During the last two decades the WMAP and Planck satellites have produced detailed maps of the density distribution of the universe when it was only 380,000 years old – the moment electrons and protons recombined into neutral hydrogen, producing today’s cosmic microwave background (CMB). The CMB measurements show that the distribution of both normal and dark matter in the universe is inhomogeneous, which is explained via a combination of inflation, dark matter and dark energy: initial quantum fluctuations in the very early universe expanded and continued to grow as gravity pulled matter together while dark energy worked to force it apart. Data from the CMB have allowed cosmologists to predict a range of cosmological parameters such as the fractions of dark energy, dark matter and normal matter.

Now, using new optical measurements of the current universe from the international Dark Energy Survey (DES), these predictions can be tested independently. DES is an ongoing, five-year survey that aims to map 300 million galaxies and tens of thousands of galaxy clusters using a 570 megapixel camera to capture light from galaxies eight billion light-years away (see figure). The camera, one of the most powerful in existence, was built and tested at Fermilab in the US and is mounted on the 4 m Blanco telescope in Chile.

To measure how the clumps seen in the CMB evolved from the early universe into their current state, the DES collaboration first mapped the distribution of galaxies in the universe precisely. The researchers then produced detailed maps of the matter distribution using weak gravitational lensing, which measures small distortions of the optical image due to the mass between an observer and multiple sources. The galaxies observed by DES are elongated by only a few per cent due to lensing and, since galaxies are intrinsically elliptical, it is not possible to measure the lensing from individual galaxy measurements.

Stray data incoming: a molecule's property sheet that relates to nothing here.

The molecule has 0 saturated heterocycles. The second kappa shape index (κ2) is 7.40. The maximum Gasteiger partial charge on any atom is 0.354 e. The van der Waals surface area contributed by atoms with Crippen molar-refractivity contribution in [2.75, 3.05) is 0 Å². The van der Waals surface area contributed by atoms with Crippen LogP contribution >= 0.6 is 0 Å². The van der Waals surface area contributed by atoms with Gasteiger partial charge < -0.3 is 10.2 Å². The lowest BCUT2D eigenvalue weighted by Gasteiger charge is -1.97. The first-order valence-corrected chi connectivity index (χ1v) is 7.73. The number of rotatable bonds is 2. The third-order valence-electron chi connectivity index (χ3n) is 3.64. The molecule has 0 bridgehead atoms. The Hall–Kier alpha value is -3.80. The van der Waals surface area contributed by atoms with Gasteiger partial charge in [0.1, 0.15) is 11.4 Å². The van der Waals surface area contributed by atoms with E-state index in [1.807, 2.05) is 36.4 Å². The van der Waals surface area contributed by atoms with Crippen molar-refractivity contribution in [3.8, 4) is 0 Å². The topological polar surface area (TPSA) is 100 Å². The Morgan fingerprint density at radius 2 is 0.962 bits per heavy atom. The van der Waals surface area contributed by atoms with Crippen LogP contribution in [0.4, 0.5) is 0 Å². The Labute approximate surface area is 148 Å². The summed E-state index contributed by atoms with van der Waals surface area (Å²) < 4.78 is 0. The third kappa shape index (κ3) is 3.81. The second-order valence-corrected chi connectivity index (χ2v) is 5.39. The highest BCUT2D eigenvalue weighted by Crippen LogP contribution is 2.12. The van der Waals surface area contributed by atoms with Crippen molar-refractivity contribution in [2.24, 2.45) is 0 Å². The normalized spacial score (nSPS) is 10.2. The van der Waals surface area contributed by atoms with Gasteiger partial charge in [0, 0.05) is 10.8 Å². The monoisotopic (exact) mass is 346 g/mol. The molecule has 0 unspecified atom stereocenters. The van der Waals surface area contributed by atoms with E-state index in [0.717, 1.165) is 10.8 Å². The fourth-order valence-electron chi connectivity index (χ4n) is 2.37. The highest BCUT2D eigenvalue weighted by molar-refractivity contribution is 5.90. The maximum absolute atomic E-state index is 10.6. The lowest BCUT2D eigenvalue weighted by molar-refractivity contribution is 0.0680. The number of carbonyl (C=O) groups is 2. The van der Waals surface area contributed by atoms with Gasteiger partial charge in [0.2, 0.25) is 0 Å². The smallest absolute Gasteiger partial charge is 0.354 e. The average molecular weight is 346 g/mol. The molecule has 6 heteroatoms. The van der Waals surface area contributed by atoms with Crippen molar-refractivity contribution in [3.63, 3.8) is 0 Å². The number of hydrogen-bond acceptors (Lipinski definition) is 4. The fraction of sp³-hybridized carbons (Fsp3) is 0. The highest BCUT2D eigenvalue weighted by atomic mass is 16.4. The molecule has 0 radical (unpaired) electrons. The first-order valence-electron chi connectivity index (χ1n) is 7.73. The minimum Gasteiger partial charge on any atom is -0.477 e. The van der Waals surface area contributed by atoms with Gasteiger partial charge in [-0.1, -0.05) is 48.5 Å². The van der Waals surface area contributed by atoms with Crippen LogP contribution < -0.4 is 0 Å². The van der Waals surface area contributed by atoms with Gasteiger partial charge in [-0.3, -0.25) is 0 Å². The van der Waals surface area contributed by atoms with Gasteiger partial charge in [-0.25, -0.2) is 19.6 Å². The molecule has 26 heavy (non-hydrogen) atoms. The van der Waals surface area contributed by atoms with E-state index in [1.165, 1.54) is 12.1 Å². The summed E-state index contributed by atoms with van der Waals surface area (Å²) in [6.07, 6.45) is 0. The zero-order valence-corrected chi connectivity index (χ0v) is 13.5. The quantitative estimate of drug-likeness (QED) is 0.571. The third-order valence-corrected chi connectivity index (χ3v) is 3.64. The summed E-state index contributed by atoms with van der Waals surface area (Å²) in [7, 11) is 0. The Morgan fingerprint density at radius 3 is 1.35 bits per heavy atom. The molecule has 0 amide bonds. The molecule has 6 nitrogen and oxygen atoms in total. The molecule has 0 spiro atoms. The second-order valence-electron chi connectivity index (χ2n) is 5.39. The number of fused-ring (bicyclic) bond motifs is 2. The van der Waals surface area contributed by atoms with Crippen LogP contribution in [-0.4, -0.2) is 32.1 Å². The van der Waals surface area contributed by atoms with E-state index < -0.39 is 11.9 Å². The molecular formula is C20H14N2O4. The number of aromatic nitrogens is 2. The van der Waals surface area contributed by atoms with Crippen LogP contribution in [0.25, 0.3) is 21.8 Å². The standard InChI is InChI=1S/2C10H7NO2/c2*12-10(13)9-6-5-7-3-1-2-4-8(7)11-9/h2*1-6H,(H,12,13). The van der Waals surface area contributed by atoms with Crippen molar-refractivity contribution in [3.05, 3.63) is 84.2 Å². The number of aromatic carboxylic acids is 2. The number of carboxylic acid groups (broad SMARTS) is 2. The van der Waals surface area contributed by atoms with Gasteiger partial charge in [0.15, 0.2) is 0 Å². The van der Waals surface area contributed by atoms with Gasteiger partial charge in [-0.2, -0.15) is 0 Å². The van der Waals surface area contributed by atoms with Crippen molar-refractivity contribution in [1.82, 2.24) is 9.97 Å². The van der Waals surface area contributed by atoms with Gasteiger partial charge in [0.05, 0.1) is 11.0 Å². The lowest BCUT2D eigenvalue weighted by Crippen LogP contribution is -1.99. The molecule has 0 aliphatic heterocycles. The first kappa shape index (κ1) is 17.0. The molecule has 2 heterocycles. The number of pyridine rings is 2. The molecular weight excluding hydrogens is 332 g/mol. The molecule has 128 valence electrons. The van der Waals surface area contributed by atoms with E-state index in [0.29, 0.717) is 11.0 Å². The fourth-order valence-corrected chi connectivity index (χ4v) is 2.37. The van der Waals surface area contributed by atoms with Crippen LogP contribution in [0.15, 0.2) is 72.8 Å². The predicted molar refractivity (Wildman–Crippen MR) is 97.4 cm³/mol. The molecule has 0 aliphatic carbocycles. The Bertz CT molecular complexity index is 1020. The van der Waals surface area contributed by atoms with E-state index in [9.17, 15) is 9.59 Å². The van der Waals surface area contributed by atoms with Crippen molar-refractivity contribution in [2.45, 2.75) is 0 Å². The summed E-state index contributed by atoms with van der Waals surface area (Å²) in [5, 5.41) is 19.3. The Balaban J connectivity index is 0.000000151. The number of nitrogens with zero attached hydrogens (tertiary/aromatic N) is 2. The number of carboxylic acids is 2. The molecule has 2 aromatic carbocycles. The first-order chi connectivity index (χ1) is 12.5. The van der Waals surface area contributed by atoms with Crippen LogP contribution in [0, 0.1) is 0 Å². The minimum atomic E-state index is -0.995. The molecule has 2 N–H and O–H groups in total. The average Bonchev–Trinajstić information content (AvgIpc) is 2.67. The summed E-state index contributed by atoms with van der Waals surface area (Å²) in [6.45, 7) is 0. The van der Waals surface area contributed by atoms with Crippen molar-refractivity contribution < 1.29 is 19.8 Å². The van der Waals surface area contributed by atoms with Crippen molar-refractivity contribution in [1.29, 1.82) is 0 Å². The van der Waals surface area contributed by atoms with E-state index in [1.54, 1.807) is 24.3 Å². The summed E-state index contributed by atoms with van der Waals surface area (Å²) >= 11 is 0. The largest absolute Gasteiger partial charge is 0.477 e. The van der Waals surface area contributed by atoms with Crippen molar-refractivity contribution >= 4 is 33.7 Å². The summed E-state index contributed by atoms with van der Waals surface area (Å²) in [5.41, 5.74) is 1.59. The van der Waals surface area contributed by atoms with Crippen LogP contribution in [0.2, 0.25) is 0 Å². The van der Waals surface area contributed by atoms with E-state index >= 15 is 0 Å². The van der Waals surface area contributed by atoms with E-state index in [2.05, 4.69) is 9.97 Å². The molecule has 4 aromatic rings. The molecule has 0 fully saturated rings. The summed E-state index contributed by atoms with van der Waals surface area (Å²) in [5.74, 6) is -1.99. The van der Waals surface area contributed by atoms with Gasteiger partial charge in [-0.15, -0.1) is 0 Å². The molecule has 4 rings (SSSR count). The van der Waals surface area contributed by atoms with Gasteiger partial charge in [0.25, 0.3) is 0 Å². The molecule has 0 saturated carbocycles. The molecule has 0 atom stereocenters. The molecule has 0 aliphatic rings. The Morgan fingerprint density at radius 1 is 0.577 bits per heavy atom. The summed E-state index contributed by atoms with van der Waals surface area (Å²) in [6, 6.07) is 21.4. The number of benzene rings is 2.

The first year of DES data, which includes measurements of 26 million galaxies, has allowed researchers to measure cosmological parameters such as the matter density with a precision comparable to those made using the CMB data. The matter-density parameter, which indicates the total fraction of matter in the universe, measured using optical light is found to be fully compatible with Planck data based on measurements of microwave radiation emitted around 13 billion years ago. Combining the measurements of Planck and DES places further constraints on this crucial parameter, indicating that only about 30% of the universe consists of matter while the rest consists of dark energy. The results are also compatible with other important cosmological parameters such as the fluctuation amplitude, which indicates the amplitude of the initial density fluctuations, and further constrain measurements of the Hubble constant and even the sum of the neutrino masses.

The DES results allow for a fully independent measurement of parameters initially derived using a map of the early universe. With the DES data sample set to grow from 26 million to 300 million galaxies, cosmological parameters will be measured with even higher precision and allow more detailed comparisons with the CMB data.